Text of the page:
Each time you visit a doctor’s office, your blood pressure is probably taken. This is one of the many vital sign checks that helps your provider keep tabs on your health. Just as some people are prone to heart disease based on their genetics and family history, blood pressure is an important predictor of future heart disease. While the risks associated with high blood pressure are well known, blood pressure that’s too low also can cause problems.

Blood pressure is the force of blood flow against the walls of the arteries as the heart pumps blood. It’s measured using two numbers. Systolic, or the top number, measures the pressure of your blood as your heart beats. Diastolic, or the bottom number, measures your blood pressure when your heart rests between beats.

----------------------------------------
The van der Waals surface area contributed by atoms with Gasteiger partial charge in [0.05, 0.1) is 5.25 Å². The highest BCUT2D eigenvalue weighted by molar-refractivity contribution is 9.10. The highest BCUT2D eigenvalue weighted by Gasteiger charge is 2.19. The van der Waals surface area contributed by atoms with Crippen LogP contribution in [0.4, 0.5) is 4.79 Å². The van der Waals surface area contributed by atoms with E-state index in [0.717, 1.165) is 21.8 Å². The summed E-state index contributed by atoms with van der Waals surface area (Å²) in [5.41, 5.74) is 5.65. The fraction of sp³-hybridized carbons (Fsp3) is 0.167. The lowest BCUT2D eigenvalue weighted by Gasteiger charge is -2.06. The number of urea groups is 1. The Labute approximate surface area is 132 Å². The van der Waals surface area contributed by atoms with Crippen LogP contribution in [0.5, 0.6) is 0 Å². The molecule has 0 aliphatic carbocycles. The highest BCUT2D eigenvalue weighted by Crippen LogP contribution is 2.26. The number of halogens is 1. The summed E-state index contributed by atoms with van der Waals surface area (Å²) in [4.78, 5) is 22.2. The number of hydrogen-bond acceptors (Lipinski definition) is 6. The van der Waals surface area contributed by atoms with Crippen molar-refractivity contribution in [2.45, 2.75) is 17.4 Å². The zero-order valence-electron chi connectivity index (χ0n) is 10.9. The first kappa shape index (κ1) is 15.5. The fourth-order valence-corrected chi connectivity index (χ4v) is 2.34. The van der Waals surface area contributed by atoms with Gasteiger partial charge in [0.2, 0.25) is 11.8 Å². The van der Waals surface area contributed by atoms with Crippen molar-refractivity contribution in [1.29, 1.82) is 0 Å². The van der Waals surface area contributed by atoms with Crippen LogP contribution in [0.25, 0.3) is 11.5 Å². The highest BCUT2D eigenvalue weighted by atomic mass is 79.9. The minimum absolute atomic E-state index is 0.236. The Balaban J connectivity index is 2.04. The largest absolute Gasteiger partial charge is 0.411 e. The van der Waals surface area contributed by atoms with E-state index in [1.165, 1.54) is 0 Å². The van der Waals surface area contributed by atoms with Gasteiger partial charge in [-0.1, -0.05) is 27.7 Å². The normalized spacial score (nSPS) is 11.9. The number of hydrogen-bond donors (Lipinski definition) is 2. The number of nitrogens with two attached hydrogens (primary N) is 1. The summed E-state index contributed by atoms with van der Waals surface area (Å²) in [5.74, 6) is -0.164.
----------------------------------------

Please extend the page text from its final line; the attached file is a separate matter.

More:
According to the National Heart, Lung and Blood Institute , a normal blood pressure reading is when the systolic number is under 120 and the diastolic is less than 80 for a healthy adult. A reading of 90/60 is considered low. Low blood is called hypotension (say "hy-poh-TEN-shun")

Summa Health sheds light on the causes , symptoms, and types of low blood pressure and when to contact your doctor to seek treatment. Generally speaking, low blood pressure isn’t dangerous unless it causes troubling symptoms.

Cause and types of low blood pressure

  • In a healthy individual, getting up quickly after you sit or lie down can cause a quick drop in blood pressure . However, in some individuals, it may be pronounced and persistent and is called Orthostatic hypotension . Dehydration can play a major role in this.